Immunohistochemical evaluation of different variants using Ki-67 and PCNA was done by Naruse et al. PCNA and ki-67 were detected in the nuclei of mature fat cells. They found the expression in fibrolipomas and intramuscular lipomas to be higher than classic lipomas. However, no significant difference was observed in their behavior postoperatively.[2] Stojanov et al. (2019) employed MDM2 and CDK4 immunohistochemical expression in adipocytic tumors in conjunction with the histiocytic marker to avoid overdiagnosis of lipomas as atypical lipomatous tumor.[1] White fat in lipoma can be differentiated from brown fat in hibernoma through immunohistochemistry as adipose cells in lipomas are positive for S-100α and S-100 β, whereas tumor cells in hibernoma display an intense positive staining for CD319.[7]

The treatment advocated for all lipomas is simple excision as recurrence is rare with these entities. An exception to this is the intramuscular variant, wherein a recurrence rate between 3% and 62.5% has been reported.[21]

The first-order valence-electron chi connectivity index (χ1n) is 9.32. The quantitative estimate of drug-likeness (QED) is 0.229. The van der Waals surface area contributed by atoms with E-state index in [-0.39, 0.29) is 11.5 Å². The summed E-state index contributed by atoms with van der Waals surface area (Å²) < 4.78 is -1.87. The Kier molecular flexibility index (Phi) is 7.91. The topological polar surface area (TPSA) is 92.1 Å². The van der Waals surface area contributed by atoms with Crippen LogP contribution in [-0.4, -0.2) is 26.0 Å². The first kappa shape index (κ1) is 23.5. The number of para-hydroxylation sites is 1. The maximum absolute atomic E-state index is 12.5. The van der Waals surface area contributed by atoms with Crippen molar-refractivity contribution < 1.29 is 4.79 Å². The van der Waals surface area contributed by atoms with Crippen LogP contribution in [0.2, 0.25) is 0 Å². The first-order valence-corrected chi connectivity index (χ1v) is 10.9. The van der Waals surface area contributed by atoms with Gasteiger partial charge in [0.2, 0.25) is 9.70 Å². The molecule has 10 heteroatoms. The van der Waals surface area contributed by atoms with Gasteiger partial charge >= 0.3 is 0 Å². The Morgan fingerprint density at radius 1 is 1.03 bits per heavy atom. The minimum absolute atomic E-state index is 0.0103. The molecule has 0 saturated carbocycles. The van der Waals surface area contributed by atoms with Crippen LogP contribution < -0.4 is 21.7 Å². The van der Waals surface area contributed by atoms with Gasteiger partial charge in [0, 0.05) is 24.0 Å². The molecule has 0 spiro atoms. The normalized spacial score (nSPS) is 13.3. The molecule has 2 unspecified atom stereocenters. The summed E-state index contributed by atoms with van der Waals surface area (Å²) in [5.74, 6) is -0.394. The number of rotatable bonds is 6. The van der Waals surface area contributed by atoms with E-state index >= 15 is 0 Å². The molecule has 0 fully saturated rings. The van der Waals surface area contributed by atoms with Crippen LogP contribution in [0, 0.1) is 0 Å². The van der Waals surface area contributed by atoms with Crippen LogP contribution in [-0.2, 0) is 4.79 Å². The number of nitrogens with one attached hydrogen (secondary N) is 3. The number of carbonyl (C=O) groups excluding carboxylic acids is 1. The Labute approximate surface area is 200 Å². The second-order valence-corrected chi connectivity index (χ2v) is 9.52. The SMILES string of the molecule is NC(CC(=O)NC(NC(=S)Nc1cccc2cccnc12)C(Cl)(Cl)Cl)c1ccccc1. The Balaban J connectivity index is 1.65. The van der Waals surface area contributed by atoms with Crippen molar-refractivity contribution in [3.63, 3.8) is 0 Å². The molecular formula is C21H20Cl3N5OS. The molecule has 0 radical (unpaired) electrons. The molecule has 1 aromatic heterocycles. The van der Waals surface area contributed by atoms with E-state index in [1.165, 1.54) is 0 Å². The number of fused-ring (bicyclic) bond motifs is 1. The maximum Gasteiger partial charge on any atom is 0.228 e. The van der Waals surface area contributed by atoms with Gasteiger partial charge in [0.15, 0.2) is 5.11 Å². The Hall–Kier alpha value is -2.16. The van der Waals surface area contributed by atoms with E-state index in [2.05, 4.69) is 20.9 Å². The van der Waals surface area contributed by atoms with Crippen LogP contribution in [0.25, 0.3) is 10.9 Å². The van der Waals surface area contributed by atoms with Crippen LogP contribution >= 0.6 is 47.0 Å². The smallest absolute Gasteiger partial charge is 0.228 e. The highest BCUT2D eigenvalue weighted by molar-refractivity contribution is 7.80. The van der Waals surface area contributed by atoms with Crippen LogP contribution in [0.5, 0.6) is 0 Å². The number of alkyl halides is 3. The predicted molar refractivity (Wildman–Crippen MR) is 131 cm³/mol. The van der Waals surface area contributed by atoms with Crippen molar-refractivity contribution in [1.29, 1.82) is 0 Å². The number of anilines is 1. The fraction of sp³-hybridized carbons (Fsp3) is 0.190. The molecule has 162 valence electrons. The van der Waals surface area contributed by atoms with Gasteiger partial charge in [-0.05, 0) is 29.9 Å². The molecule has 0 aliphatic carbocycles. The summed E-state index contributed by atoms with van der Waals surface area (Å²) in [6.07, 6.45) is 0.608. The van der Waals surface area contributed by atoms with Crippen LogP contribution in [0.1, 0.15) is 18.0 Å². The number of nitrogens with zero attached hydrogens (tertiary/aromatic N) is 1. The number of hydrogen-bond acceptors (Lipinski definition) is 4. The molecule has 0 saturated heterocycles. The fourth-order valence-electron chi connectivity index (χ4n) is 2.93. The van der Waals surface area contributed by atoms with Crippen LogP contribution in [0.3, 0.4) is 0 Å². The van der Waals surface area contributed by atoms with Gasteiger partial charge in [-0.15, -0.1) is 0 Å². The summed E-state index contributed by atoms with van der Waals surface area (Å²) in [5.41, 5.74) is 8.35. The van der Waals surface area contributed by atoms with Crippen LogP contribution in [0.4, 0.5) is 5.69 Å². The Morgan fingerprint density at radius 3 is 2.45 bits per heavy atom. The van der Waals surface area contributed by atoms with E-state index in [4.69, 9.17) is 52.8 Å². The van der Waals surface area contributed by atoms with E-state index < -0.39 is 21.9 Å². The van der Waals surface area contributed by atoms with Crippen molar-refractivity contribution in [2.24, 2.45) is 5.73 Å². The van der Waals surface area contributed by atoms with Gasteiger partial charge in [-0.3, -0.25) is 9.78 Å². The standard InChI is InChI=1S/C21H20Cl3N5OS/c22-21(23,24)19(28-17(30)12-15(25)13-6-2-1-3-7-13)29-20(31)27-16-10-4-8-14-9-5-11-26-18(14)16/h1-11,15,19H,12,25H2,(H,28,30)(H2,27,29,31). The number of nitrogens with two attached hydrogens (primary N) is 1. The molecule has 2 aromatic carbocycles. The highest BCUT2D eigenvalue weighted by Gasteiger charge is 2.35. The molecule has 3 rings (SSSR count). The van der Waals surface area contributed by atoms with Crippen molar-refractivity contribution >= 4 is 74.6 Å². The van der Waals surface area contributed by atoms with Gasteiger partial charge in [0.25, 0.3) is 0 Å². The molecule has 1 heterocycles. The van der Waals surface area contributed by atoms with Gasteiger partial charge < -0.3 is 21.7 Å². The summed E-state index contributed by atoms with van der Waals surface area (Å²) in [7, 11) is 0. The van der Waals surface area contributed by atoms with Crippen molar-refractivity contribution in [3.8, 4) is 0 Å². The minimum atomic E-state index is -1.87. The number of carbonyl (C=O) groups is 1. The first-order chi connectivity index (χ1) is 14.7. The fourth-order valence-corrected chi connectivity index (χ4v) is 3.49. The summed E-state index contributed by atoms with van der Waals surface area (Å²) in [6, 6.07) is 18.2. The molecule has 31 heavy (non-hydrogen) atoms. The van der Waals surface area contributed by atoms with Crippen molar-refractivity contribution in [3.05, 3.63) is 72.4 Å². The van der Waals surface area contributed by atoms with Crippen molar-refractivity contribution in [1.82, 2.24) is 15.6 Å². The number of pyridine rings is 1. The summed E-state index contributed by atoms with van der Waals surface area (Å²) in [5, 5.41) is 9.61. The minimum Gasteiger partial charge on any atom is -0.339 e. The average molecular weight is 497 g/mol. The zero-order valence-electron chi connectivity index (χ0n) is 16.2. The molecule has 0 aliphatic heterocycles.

Newer treatment modalities are in pipeline as a prospective approach, which have included photodynamic therapy with the help of endoscopic device which facilitates delivery of inducing factors, such as ultraviolet light, interleukin 1, tumor necrosis factor and dexamethasone, are brought into contact with undesired fat cells.[19]

A new inkling worth pondering has arose with the advent of adipokines such as leptin. Tissue engineers are considering these adipose tissue reserves as a source of adult stromal/stem cells which can be harvested by collagenase digestion. The multipotency has bestowed them with the ability to differentiate through the adipocyte, chondrocyte, osteoblast and other lineage pathways implying their role in regenerative therapies. These adipose cells also discharge numerous cytokines and growth factors with possible paracrine actions, thus insinuating their role in treating diabetic conditions. Furthermore, adipocytes have exhibited immunomodulatory functions when added to mixed lymphocyte reactions, cueing that they may be transplanted allogeneically.[20]